Lebanon deports 16 Syrians

(File/AFP)
Updated 24 May 2019

Lebanon deports 16 Syrians

  • The 16 were all removed to Syria on April 26 after they arrived at Beirut airport, Human Rights Watch and four other groups said in a joint report
  • The latest deportees said they were "pressured" by General Security officers at the airport into signing documents stating that they were "voluntarily" returning to Syria

BEIRUT: Lebanon has "summarily deported" at least 16 Syrians, some of them registered refugees, by forcing them to sign "voluntary repatriation forms," human rights groups said on Friday.
Lebanon hosts nearly one million Syrian refugees - a significant burden for a country of four million people - and there has been mounting pressure for them to go home even though the UN says many areas remain unsafe to return to.
The 16 were all removed to Syria on April 26 after they arrived at Beirut airport, Human Rights Watch and four other groups said in a joint report.
Most of them were sent back to Lebanon after they were barred from entering Cyprus via Turkey, quashing their plans to seek asylum, it said.
At least five were registered with the United Nations refugee agency, it added.
"Lebanese authorities shouldn't deport anyone to Syria without first allowing them a fair opportunity to argue their case for protection," said HRW's acting Middle East director, Lama Fakih.
The report said around 30 Syrians have been deported from Beirut airport this year by Lebanon's General Security agency.
The latest deportees said they were "pressured" by General Security officers at the airport into signing documents stating that they were "voluntarily" returning to Syria.
"My biggest fears returning to Syria are that I would be conscripted and have to fight, or that I would be arrested because the regime has me on a wanted list or because of a case of mistaken identity," the report quoted one of the deportees as saying.
"If I wasn't scared of arrest, I wouldn't have left Syria in the first place."
General Security estimates that over 170,000 Syrian refugees returned home from Lebanon between December 2017 and March 2019.


Lebanese celebrities join Beirut protests as anger rises over tax reforms

Updated 16 min 50 sec ago

Lebanese celebrities join Beirut protests as anger rises over tax reforms

  • A video emerged on social media showing actress Nadine Al-Rassi preparing to set fire to a car tire in downtown Beirut
  • In a series of tweets, Lebanese recording artist Elissa, who is abroad, supported the protesters’ demands

BEIRUT: Lebanese celebrities joined thousands of protesters on the streets of Beirut on Saturday to voice their anger at the country’s ruling elite.
Singers, actors and playwrights were among a host of high-profile artists who backed demands for action over government corruption and to counter Lebanon’s spiralling economic crisis.
Beirut has been shrouded in smoke for three days following widespread protests and rioting over government tax plans.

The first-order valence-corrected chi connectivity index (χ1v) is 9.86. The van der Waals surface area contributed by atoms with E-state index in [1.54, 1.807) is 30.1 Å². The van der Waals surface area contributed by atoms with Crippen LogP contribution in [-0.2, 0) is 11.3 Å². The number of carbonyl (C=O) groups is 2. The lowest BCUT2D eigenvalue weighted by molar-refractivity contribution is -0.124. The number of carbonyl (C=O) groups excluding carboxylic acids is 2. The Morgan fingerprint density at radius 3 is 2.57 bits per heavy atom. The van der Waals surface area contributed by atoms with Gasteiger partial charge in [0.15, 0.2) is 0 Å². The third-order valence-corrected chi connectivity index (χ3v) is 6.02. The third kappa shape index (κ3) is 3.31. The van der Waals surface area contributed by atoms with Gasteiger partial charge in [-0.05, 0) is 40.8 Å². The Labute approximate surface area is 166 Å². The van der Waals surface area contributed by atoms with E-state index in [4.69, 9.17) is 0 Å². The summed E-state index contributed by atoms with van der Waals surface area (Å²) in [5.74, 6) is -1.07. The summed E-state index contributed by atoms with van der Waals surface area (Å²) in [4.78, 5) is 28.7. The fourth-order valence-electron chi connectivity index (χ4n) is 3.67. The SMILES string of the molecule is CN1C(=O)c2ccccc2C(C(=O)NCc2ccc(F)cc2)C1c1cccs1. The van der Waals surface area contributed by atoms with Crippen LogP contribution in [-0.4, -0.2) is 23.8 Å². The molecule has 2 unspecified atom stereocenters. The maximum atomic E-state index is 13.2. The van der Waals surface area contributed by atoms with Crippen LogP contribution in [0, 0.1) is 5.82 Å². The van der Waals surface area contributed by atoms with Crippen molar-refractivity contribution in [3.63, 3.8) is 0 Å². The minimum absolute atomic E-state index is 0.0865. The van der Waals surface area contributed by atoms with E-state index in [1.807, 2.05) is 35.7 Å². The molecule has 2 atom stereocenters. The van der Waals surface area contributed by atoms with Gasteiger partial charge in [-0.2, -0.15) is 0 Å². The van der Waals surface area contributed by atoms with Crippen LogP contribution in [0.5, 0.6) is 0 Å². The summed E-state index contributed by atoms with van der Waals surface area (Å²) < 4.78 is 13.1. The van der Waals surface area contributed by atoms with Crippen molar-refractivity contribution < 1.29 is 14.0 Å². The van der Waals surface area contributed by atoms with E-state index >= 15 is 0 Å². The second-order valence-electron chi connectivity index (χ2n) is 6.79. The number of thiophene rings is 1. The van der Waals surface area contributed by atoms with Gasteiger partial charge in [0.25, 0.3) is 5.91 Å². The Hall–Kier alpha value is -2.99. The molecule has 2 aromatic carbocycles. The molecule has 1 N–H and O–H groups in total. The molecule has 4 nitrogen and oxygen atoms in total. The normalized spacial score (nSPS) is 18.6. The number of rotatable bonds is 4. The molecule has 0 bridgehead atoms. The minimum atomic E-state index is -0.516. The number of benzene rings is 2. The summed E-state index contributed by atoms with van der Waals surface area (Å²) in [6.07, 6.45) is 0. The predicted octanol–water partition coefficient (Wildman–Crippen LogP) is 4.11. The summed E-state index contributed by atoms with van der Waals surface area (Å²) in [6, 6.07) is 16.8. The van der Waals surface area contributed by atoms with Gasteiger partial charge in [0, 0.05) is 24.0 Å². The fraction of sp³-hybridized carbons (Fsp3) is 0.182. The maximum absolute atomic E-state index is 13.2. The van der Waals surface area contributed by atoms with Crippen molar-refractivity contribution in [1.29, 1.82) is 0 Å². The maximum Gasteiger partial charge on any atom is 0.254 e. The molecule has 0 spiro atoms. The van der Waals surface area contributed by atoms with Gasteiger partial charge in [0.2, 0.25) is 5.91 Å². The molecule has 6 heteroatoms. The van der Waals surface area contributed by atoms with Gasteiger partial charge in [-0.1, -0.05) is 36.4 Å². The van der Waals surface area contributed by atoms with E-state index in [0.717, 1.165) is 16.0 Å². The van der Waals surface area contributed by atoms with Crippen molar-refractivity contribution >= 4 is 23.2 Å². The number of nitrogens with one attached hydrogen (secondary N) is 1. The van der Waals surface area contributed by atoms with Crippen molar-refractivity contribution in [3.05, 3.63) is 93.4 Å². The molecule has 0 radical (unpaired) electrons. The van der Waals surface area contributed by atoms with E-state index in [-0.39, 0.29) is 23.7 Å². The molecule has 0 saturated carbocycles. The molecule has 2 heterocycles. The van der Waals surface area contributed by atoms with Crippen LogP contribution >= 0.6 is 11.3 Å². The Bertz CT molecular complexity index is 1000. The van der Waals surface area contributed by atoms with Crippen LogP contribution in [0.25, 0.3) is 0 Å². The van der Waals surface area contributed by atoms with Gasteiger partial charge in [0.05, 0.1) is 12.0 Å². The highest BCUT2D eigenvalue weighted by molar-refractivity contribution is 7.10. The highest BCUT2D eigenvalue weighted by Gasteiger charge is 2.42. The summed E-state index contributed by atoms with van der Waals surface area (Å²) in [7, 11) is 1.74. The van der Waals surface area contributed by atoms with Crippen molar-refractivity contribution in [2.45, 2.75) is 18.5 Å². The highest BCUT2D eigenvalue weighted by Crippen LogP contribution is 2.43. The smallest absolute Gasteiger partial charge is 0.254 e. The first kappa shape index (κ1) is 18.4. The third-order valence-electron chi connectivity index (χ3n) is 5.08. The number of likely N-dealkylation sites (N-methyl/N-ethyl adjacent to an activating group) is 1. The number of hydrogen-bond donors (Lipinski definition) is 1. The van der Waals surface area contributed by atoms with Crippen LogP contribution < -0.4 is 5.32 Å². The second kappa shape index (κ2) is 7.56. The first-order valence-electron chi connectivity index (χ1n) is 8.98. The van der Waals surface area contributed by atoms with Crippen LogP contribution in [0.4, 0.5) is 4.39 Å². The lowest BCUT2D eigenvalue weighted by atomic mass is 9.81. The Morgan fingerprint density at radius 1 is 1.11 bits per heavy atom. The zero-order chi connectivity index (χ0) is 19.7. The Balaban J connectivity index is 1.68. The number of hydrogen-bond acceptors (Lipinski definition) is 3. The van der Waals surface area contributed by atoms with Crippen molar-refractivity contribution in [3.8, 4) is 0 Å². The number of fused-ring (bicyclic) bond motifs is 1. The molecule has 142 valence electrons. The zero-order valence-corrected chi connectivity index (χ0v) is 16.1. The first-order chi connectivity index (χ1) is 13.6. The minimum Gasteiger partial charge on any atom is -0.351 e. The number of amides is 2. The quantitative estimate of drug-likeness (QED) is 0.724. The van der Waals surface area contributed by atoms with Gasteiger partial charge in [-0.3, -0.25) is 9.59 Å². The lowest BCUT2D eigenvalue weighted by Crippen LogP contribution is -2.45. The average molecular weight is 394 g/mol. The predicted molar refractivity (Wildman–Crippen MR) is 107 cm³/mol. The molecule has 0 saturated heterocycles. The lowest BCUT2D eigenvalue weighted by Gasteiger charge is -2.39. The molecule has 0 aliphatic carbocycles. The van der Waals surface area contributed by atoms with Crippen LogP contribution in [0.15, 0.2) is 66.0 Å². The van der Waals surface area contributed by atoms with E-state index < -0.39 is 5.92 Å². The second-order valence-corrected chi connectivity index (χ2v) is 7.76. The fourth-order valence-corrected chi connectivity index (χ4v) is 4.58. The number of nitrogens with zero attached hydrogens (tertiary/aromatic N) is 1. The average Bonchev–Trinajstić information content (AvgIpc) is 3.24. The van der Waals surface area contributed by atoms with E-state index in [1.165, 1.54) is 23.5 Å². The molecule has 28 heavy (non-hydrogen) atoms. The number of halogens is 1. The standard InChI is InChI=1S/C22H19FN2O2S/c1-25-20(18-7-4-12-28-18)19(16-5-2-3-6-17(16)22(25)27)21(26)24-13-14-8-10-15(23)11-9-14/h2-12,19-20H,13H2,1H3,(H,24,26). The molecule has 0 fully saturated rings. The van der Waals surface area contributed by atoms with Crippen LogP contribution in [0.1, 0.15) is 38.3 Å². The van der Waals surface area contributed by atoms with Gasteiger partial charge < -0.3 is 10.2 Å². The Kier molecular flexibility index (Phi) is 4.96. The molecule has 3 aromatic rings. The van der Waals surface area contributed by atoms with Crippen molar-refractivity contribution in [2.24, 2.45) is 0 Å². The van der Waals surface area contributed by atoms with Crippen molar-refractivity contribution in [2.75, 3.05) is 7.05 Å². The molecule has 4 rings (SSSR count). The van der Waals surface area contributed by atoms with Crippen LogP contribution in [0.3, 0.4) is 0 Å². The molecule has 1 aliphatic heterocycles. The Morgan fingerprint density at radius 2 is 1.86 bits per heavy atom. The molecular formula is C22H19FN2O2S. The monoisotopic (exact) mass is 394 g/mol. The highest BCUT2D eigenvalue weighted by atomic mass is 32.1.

A video emerged on social media showing actress Nadine Al-Rassi preparing to set fire to a car tire in downtown Beirut and crying inconsolably about her financial state.
The actress, wearing jeans and her face blackened, told protesters: “I am Nadine Al-Rassi. I was hungry for seven days. I have debts. Banque du Liban (Lebanon’s central bank) seized my house and I am unable to rent a home. Corrupt people should be held responsible.”


In a series of tweets, Lebanese recording artist Elissa, who is abroad, supported the protesters’ demands, saying: “This is the first time I wish I were in Lebanon. My heart is with you.”
In another tweet, the high-profile singer, one of the Middle East’s best-selling performers, said: “I proudly follow the news of Beirut and its citizens ... who are demanding a decent life. It is time for people to get back their dignity.”
Meanwhile, singer and composer Ragheb Alama expressed his dismay at a Council of Ministers plan to impose a daily fee on WhatsApp calls.
“The people’s misfortunes are not funny. Why don’t you tax the polluted air people breathe? It is a great idea that brings money to your fathers’ treasury, too,” he wrote.
Alama accused the Parliament of responsibility for the country’s dire economy: “Why do deputies receive money, privileges and overheads, and what have they done? They covered up for looting and stealing for decades. They are responsible for destroying the economy and the country.”
Nancy Ajram, one of the Arab world’s most popular singers, wrote on Twitter: “My heart goes out to my country every moment and with every heartbeat. We are a people who deserves to live and it is our right to live with dignity. May God protect Lebanon.”
Singer and actress Haifa Wehbe tweeted: “There is nothing better than the Lebanese people when they stand in unity and under one slogan, without any political affiliation. We are all for our country.”
Comedian and prime-time TV host Hisham Haddad was among celebrities who joined protesters at Riad El-Solh Square, near the Prime Minister’s office, site of the biggest centralized demonstrations.
Actress Maguy Bou Ghosn, singer Moeen Shreif, actors Abdo Chahine, Badih Abou Chakra and Junaid Zeineldine, playwright Ziad Itani and musician Ziyad Sahhab also joined the protests.
Actor Wissam Hanna called on Twitter for protesters to close the Beirut Airport road to stop corrupt officials fleeing the country.
“I am all for closing down the airport road to stop thieves from fleeing. I am all for recovering stolen funds. Lebanon rises, revolts and it is time to hold them accountable,” he wrote.
Actress Gretta Aoun said: “We have to take to the streets. They must know the extent of our pain.”